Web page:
Recently, during a discussion in my Management of Multinational Corporations class, I stopped the Professor during his lecture. He had just said that there was a real question as to whether markets functioned best if managers engage in speculation or just regular investors engage in speculation. I insisted that the question was misleading, saying that the market functions best when both speculate, thereby incorporating as much information as possible into prices.
His response was to refer to the so-called efficient market hypothesis (EMH), arguing that it was indeed the proper question to ask, merely depending on whether or not we believe in the strong or semi-strong form of efficient markets. Clearly, this is kind of putting things backward. Governments influence the market in such a way that prices do not reflect all information, public and private, because trading on private information (so-called insider trading laws) amongst others prevent some of that, though thankfully not all. It is therefore very difficult to have a strong form efficient market. But none of that matters for the debate over efficient markets: clearly it would be better to have as much information as possible in the prices, so as to limit volatility and keep investors fully informed for future prospects.
In any event, the subject has come up recently on The Art Law Blog of all places. Currently, a mild debate has sprung up between the blog’s author and Halsey Minor, who is currently engaged in a lawsuit against auction mega-house Sotheby’s. When asked to pay for three works that he had won at auction, he initially claimed that he was waiting for money from others before he would pay Sotheby’s. A few days later, Minor requested documents from Sotheby’s detailing the nature of its proprietary interest in “Peaceable Kingdom” by Hicks, which I suppose has some redeeming artistic qualities…. But anyway, Sotheby’s immediately sued. Minor countersued claiming that Sotheby’s did not offer full disclosure and presumably had a conflict of interest of the type that would disquality someone selling a home… or something.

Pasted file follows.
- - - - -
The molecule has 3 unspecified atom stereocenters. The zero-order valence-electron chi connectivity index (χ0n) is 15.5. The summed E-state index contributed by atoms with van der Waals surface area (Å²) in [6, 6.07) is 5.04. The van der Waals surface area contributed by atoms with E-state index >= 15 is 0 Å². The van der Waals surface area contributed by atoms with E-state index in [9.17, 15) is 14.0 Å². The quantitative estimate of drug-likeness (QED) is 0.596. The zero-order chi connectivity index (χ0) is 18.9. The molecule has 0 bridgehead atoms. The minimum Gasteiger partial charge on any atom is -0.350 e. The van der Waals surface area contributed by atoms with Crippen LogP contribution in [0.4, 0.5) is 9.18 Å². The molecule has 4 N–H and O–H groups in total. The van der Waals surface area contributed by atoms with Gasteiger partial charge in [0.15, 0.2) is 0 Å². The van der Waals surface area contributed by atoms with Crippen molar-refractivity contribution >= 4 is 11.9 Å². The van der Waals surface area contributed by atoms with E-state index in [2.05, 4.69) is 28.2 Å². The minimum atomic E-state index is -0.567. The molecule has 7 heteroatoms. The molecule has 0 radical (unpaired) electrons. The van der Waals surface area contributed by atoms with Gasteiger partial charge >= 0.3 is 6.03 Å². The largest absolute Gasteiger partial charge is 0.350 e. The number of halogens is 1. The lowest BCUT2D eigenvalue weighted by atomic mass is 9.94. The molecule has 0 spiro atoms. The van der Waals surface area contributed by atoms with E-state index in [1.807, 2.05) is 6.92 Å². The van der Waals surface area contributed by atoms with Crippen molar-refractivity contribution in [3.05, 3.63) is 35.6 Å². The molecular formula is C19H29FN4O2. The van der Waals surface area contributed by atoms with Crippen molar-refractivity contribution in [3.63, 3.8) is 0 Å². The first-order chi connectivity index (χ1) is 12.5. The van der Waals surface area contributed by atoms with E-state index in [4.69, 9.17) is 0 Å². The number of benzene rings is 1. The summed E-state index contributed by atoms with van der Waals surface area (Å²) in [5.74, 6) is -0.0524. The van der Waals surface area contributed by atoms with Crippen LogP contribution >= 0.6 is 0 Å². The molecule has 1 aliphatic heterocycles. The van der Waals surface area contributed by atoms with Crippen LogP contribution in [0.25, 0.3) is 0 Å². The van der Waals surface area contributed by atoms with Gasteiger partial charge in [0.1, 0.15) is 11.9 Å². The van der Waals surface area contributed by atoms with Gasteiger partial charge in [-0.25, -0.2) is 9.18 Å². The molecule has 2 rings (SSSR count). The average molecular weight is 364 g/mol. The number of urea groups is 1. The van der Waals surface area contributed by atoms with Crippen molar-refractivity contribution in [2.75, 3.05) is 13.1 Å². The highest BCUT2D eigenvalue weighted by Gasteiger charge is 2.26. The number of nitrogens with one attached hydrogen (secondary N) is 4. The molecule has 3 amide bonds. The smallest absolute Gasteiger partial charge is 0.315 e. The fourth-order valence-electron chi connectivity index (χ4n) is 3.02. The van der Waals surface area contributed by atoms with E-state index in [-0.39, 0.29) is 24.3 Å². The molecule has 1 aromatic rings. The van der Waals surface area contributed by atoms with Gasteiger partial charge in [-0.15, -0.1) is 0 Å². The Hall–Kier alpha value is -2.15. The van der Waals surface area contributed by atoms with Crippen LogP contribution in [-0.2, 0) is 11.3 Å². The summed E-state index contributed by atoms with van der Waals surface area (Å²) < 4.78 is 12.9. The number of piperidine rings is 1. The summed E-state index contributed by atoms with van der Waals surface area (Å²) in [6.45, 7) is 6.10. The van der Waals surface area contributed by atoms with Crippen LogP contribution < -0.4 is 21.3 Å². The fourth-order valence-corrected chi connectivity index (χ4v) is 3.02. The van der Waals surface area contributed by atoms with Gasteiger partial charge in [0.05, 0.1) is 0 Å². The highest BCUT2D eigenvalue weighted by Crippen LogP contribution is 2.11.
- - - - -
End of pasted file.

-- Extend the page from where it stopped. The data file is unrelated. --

Minor is foolishly writing emails to Donn Zaretsky, author of The Art Law Blog. It’s not so much that what he’s saying is wrong — he’s arguing his case — but that is part of the problem. He should not be the one arguing his case, it should be his lawyer. But you can’t tell internet entrepreneurs that, not in their own domain. He claims that Sotheby’s is focusing entirely too much on what he said and when he said it, versus the key issue of their ownership stake. Zaretsky pointed out that the ownership stake was actually public knowledge, disclosed in one or two well known media outlets before the auction.
This is a bit of a tangent to the original point of the post, which is to discuss efficient markets in art. Zaretsky claims:
One odd note, for all the talk of non-disclosure, is that, as Lee points out, Sotheby’s interest in the painting had been mentioned in articles in the New York Times and Bloomberg (and perhaps other publications). […] If you accept any kind of efficient market hypothesis for art, it’s hard to believe that information wasn’t fully absorbed into the price of the work.
Theoretically, Zaretsky is clearly right, meaning that the deal was fair, which would preclude conflict of interests claims in many states. As someone who has only passed the Bar in Florida, I really have no idea what the law in this case will say, but nevertheless. It is worth noting that Zaretsky is not necessarily right. We can accept the EMH for art but not necessarily have it be true in this case, as the price signals could have only been sent to and received by one person, in which case the hypothesis would be meaningless. But Sotheby’s doesn’t work that way… the reason why? They understand that the wider market they can advertise to, the more value they are likely to get for the work at auction, as a virtue of rudimentary microeconomics because they are far more likely to find the person willing to pay the highest price.